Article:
persian harems -- 8/16/22

Today's selection -- from The Persians by Lloyd Llewellyn-Jones. Persian kings were polygynous:

"For most Westerners, 'harem' is a word which conjures up a heady image of some kind of closely guarded Oriental pleasure palace, filled with scantily clad nubile virgins, stretched out on pillows in languid preparation for nights of sexual adventure in a sultan's bed. It is a world of scatter cushions, jewels in the belly button, gyrating hips, and fluttering eyelashes set above gauzy yashmak (face veils). These cliches find their most vivid expression in nineteenth-century Orientalist paintings and in popular movies. This vision of Eastern sensual excess has often led scholarship to dismiss the notion of the harem as a Western fabrication, an open sesame to an Arabian Nights fantasy world. If we want to utilise the word 'harem' in its correct context and use it to consolidate some legitimate facts about royal women in the Persian empire, we must dispense with the Orientalist cliches entirely and understand what, in historical terms, a 'harem' was all about.

"From a historical perspective, a harem was a physical space in a palace or house which was used by family members: women, children, servants, and close-kin men. A harem could also simply refer to women and their blood kin when grouped together since the concept of 'harem' does not necessarily need a defining space. Walls are not that important. 'Harem' has at its core the meaning 'taboo', and by implication it means a group into which general access is prohibited or limited, and in which the presence of certain individuals or certain types of behaviour are forbidden. The fact that, historically, the private quarters in a domestic residence, and by extension its female occupants, were also referred to as a 'harem' comes from the practice of restricting access to these quarters, espe­cially to males unrelated by blood kinship to the resident females. The word 'harem' is therefore a term of respect, evoking personal honour. In royal practice, 'harem' refers to a king's women and to all other individuals under his immediate protection -- children, siblings, in-laws, and slaves. In other words, the people who made up his inner court, or the royal domestic sphere, were the 'harem'. This is the way to think about the royal harem in its ancient Persian context (although it is impossible to know how the ancient Persians referred to a harem, and so, pragmatically, 'harem' has been adopted here for expediency).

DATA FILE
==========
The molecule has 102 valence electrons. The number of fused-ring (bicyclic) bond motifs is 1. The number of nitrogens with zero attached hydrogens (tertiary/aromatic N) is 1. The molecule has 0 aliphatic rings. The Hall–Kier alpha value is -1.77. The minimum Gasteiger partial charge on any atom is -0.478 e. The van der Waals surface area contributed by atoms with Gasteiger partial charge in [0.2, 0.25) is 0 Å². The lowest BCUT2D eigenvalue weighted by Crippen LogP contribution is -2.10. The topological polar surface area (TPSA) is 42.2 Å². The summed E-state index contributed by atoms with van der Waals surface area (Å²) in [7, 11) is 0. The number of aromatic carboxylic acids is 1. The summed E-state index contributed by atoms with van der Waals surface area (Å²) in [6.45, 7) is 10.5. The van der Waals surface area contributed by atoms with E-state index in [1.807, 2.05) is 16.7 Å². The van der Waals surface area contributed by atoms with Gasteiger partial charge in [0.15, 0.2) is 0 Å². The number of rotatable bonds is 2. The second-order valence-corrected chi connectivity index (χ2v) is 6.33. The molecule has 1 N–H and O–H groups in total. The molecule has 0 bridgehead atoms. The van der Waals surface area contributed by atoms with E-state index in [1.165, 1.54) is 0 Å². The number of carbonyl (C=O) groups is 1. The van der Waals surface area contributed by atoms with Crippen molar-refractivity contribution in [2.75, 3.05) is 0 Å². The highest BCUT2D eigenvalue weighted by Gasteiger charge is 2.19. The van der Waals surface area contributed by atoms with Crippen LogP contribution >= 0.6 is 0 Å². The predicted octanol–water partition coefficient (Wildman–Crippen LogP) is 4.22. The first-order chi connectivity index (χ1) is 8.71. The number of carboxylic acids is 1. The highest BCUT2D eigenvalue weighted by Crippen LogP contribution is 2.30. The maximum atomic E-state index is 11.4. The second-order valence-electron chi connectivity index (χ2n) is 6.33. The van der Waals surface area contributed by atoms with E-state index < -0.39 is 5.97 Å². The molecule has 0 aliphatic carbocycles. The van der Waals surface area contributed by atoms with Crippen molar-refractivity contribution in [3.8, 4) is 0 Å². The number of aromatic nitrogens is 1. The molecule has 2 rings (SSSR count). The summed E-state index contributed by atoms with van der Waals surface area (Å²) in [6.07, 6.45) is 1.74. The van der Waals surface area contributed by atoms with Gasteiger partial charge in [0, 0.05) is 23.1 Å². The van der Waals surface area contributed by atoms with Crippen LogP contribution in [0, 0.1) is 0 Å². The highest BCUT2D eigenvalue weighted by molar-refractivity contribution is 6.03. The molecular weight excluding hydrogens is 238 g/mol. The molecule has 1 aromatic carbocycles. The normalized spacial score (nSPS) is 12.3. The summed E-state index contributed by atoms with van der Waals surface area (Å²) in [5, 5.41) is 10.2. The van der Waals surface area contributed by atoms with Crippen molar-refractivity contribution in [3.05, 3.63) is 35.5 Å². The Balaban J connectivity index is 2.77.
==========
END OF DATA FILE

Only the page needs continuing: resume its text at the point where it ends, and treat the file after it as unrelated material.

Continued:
The Reception, John Frederick Lewis, 1805–1875

"Separation is the key issue here. The modern Persian (Farsi) word andarūnī literally means 'the inside'. It is a term used by Ira­nians for the private family quarters of a home and for the people who inhabit it. It is used in opposition to birun, which refers to the public space and the part of a household used for welcoming and entertaining guests. In contemporary Iran, the andarūnī consists of all the males of a family and their respective wives, mothers, grand­mothers, and a whole array of male and female offspring ranging from babies to adolescents.